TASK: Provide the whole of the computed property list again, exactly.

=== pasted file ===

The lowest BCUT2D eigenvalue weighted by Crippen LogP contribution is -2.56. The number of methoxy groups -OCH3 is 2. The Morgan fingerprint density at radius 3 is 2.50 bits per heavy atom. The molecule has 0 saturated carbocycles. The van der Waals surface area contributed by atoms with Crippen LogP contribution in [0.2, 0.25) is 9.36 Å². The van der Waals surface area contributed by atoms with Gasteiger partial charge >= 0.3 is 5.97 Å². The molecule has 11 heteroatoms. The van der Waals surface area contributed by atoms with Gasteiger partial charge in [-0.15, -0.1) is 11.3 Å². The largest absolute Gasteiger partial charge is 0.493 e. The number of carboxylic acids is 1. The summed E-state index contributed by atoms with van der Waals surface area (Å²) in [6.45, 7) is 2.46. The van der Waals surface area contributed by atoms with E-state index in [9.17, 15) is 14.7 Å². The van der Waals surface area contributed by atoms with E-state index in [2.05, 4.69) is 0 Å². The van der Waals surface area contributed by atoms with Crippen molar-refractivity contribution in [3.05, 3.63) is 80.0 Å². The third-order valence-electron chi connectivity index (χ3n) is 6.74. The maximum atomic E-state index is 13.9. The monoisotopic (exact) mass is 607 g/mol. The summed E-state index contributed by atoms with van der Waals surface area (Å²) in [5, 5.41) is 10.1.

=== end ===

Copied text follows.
The lowest BCUT2D eigenvalue weighted by Crippen LogP contribution is -2.56. The number of methoxy groups -OCH3 is 2. The Morgan fingerprint density at radius 3 is 2.50 bits per heavy atom. The molecule has 0 saturated carbocycles. The van der Waals surface area contributed by atoms with Crippen LogP contribution in [0.2, 0.25) is 9.36 Å². The van der Waals surface area contributed by atoms with Gasteiger partial charge >= 0.3 is 5.97 Å². The molecule has 11 heteroatoms. The van der Waals surface area contributed by atoms with Gasteiger partial charge in [-0.15, -0.1) is 11.3 Å². The largest absolute Gasteiger partial charge is 0.493 e. The number of carboxylic acids is 1. The summed E-state index contributed by atoms with van der Waals surface area (Å²) in [6.45, 7) is 2.46. The van der Waals surface area contributed by atoms with E-state index in [9.17, 15) is 14.7 Å². The van der Waals surface area contributed by atoms with E-state index in [2.05, 4.69) is 0 Å². The van der Waals surface area contributed by atoms with Crippen molar-refractivity contribution in [3.05, 3.63) is 80.0 Å². The third-order valence-electron chi connectivity index (χ3n) is 6.74. The maximum atomic E-state index is 13.9. The monoisotopic (exact) mass is 607 g/mol. The summed E-state index contributed by atoms with van der Waals surface area (Å²) in [5, 5.41) is 10.1.